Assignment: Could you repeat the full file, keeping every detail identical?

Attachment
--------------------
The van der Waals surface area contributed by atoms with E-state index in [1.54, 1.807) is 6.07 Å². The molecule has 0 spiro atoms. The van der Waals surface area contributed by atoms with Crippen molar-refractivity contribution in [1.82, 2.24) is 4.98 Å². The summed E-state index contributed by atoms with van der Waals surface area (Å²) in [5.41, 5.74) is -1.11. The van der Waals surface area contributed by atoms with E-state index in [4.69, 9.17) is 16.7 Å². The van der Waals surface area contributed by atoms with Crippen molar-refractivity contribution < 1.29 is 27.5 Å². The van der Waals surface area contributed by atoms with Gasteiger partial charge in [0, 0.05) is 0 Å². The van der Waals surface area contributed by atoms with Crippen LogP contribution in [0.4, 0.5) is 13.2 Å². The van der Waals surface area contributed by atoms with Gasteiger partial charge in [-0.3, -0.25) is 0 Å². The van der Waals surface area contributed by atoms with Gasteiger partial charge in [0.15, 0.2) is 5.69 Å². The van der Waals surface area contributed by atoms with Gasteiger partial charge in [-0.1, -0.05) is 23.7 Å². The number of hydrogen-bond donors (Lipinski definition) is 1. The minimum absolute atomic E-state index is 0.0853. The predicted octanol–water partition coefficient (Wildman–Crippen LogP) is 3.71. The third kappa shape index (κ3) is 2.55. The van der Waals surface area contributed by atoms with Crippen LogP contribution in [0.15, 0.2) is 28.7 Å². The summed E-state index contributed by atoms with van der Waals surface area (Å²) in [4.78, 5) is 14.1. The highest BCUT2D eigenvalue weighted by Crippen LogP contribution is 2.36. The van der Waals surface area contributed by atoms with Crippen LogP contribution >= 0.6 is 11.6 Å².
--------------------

The van der Waals surface area contributed by atoms with E-state index in [1.54, 1.807) is 6.07 Å². The molecule has 0 spiro atoms. The van der Waals surface area contributed by atoms with Crippen molar-refractivity contribution in [1.82, 2.24) is 4.98 Å². The summed E-state index contributed by atoms with van der Waals surface area (Å²) in [5.41, 5.74) is -1.11. The van der Waals surface area contributed by atoms with E-state index in [4.69, 9.17) is 16.7 Å². The van der Waals surface area contributed by atoms with Crippen molar-refractivity contribution < 1.29 is 27.5 Å². The van der Waals surface area contributed by atoms with Gasteiger partial charge in [0, 0.05) is 0 Å². The van der Waals surface area contributed by atoms with Crippen LogP contribution in [0.4, 0.5) is 13.2 Å². The van der Waals surface area contributed by atoms with Gasteiger partial charge in [-0.3, -0.25) is 0 Å². The van der Waals surface area contributed by atoms with Gasteiger partial charge in [0.15, 0.2) is 5.69 Å². The van der Waals surface area contributed by atoms with Gasteiger partial charge in [-0.1, -0.05) is 23.7 Å². The number of hydrogen-bond donors (Lipinski definition) is 1. The minimum absolute atomic E-state index is 0.0853. The predicted octanol–water partition coefficient (Wildman–Crippen LogP) is 3.71. The third kappa shape index (κ3) is 2.55. The van der Waals surface area contributed by atoms with Crippen LogP contribution in [0.15, 0.2) is 28.7 Å². The summed E-state index contributed by atoms with van der Waals surface area (Å²) in [4.78, 5) is 14.1. The highest BCUT2D eigenvalue weighted by Crippen LogP contribution is 2.36. The van der Waals surface area contributed by atoms with Crippen LogP contribution >= 0.6 is 11.6 Å².